Death Duty Grand National Wins
Death Duty has never won the Grand National.
They have never finished the race.
There was a point early in his career where many believed that Death Duty was the next big Gigginstown Stud superstar, and there was plenty of hype around his early performances, particularly those over hurdles and when he went novice chasing. Later in his career, that probably fizzled out a little, leaving him to become a strong handicapper, but not a horse that could win in open Grade One level.
Foaled in 2011, while we’ve not seen Death Duty go on to be the graded horse many believed he should have been, we have seen him run in many of the top handicaps on the racing calendar. Gordon Elliott has a large number of runners for these races, but Death Duty has always managed to make sure he’s amongst them.
|2022||Fence 8 - Fell||-||10-7||Jordan Gainford||Gordon Elliott|
Death Duty’s Early Years
We saw Death Duty take the traditional Irish starting route in his career, going to point-to-point racing first before moving on to rules racing and national hunt flat races. He did only run in one point to point, though he could not have been any more impressive in it.
He won by 15 lengths, and the word about him was obviously out because despite this being his debut, he was sent off as the 1/4 favourite. He quickened clear from the pack in the closing stages, and this race was the first time the hype really began to appear around the horse.
A couple of months later, he hit the track under rules sticking with his point-to-point trainer P Doyle but was only able to come third. However, the move to Gordon Elliott took place at this point, which took Death Duty’s performances, and the hype around him, to a new level.
He ran in three flat races for Elliott, winning his first two and finishing second in the third, to get off to a good start, and the hype at this point was building. He took his game up a further level over hurdles, winning four in a row, including at all graded levels, firstly a Grade Three, followed by a Grade Two and then lastly, a hugely impressive nine-length win in the 2017 Lawlor’s Hotel Novice Hurdle at Naas.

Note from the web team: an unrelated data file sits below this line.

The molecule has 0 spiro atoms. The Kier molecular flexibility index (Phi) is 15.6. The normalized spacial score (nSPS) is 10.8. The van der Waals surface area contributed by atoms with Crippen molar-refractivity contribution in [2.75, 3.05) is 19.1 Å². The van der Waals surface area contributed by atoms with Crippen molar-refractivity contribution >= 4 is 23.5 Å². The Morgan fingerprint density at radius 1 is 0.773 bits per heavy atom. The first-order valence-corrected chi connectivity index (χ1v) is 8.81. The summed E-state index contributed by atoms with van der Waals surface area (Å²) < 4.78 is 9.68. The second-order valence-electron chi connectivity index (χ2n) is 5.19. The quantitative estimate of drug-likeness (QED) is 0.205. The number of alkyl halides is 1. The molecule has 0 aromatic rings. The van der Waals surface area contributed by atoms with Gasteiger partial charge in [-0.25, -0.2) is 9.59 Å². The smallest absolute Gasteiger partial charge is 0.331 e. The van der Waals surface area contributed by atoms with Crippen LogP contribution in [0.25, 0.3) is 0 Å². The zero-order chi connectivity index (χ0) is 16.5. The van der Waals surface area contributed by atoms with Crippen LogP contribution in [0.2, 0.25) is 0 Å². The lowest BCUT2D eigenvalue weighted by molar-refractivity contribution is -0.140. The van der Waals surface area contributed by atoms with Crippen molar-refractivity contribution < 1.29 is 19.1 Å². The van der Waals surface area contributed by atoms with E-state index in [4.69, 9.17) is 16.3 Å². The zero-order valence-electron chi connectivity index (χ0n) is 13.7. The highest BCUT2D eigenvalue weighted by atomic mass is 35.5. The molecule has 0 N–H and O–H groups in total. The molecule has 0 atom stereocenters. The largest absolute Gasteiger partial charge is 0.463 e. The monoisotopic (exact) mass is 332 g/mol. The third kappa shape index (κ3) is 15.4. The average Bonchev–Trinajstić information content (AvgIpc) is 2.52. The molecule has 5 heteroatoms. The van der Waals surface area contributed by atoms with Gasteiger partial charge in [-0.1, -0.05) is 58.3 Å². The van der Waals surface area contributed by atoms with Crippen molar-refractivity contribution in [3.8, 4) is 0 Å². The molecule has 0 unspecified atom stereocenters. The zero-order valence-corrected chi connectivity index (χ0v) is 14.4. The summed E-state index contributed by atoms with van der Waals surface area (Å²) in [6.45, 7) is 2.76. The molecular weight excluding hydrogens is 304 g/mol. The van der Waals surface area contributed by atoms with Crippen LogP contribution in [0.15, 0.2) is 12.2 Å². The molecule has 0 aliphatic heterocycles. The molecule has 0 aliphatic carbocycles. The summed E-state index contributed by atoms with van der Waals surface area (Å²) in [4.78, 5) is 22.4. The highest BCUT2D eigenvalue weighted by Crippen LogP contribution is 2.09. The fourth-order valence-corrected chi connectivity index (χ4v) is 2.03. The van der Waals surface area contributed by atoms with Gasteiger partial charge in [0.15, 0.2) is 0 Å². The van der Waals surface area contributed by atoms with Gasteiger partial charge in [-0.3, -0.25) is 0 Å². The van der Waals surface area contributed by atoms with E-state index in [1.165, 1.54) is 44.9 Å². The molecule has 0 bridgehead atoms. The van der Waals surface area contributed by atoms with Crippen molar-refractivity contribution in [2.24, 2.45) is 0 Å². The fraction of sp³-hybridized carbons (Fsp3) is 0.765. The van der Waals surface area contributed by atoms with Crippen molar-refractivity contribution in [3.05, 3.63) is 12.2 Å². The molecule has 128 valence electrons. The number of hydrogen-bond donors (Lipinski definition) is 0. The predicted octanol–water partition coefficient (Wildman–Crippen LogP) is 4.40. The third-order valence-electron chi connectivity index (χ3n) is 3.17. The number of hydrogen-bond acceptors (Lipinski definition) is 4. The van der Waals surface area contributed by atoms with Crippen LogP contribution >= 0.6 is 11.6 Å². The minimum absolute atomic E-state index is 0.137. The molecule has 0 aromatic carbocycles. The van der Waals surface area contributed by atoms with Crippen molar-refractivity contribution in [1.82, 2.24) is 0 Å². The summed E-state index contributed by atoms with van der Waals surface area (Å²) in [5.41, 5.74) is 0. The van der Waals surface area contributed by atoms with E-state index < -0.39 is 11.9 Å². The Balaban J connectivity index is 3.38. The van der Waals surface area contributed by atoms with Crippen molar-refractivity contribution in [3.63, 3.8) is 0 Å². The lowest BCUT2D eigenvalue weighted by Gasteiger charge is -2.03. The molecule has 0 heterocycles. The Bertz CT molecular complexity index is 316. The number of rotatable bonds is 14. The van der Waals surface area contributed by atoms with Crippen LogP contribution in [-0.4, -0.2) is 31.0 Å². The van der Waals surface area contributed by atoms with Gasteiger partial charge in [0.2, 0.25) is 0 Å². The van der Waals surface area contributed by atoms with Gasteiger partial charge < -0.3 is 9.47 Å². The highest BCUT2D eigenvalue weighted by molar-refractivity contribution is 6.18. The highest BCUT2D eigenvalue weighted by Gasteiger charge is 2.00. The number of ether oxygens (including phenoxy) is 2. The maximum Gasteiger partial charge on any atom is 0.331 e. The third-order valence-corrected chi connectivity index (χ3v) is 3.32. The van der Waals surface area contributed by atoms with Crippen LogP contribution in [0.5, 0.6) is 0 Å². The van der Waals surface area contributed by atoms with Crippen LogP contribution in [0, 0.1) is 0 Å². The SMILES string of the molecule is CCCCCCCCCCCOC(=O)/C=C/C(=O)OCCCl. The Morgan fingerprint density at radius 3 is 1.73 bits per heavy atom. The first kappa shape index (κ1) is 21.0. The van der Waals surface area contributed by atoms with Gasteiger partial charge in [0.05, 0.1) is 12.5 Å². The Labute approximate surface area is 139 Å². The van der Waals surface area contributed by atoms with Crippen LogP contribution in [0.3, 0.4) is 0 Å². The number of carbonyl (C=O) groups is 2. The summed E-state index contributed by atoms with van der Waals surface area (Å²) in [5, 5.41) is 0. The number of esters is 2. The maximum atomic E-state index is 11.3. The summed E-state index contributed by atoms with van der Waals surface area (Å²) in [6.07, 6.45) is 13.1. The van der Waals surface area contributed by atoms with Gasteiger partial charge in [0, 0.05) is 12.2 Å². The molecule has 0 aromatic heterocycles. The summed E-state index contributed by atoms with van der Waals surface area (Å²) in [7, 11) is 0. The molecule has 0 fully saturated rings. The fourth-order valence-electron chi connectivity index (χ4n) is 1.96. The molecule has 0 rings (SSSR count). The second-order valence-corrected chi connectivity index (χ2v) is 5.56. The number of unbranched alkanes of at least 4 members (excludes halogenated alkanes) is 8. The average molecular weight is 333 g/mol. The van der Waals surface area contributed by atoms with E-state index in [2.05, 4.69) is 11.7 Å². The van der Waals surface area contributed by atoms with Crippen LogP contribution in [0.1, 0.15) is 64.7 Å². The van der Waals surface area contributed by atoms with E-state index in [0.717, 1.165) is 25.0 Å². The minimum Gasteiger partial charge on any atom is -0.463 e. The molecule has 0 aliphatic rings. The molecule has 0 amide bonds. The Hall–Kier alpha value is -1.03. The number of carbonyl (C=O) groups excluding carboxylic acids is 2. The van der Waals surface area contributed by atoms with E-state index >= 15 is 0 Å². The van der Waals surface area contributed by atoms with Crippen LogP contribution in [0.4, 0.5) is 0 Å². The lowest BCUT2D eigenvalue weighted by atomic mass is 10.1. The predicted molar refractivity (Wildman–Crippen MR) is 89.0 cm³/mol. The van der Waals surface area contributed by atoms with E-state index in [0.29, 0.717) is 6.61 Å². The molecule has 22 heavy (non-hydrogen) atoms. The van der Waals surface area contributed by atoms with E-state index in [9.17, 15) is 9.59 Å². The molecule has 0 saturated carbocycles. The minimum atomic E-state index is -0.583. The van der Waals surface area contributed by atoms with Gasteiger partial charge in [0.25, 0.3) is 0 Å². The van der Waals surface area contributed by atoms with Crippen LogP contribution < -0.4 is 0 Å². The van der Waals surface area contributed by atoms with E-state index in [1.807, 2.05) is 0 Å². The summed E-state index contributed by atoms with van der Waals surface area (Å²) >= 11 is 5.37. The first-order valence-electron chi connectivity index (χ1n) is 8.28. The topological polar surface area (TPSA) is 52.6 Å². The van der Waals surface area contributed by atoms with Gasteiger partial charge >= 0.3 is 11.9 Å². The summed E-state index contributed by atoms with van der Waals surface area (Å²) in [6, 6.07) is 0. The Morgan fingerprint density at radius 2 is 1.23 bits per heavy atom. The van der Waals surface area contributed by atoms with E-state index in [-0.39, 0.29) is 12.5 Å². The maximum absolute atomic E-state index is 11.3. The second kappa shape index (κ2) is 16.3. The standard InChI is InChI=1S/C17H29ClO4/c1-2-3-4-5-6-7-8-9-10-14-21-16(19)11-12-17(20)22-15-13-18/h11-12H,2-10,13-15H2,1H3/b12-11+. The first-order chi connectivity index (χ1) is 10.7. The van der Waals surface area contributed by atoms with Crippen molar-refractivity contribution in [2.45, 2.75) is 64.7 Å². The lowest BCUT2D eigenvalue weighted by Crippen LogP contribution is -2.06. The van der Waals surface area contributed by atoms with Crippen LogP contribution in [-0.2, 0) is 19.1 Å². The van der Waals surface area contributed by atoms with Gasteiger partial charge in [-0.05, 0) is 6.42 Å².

He went to the Cheltenham Festival on the back of that and was sent off as favourite, though unseated his rider when beaten, a disappointing end and the bubble was burst a little.
Chasing came next, he won on debut, then won a Grade Three race before impressing us all when taking the Grade One Drinmore Novice Chase at Fairyhouse, beating Rathvinden by three and a quarter lengths.
Sadly, in his next race, the Grade One Racing Post Novice Chase at Leopardstown’s Christmas meeting, Death Duty fell and injured himself. This put him off the track for more than two years, it was so serious, giving a sad ending to the horse’s early career, though in January 2020, he came back to race again.
Death Duty’s Big Race Wins Up Until 2022
Death Duty has two Grade One contests under his belt, both of which came during his novice years. The first was the Lawlor’s Hotel Novice Hurdle, where he won impressively by nine lengths to set up his first Cheltenham Festival bid.
His second was a novice chase, the Drinmore Novice Chase, which he won by three and a quarter lengths. On top of this, at graded level, he won one Grade Two race and two Grade Three races to go alongside his top wins.
In handicap company, after injury, Death Duty won the 2022 Irish Grand National trial, which set him up for a tilt at the Aintree race, but he only got as far as the eighth fence, where he stumbled and unseated his rider.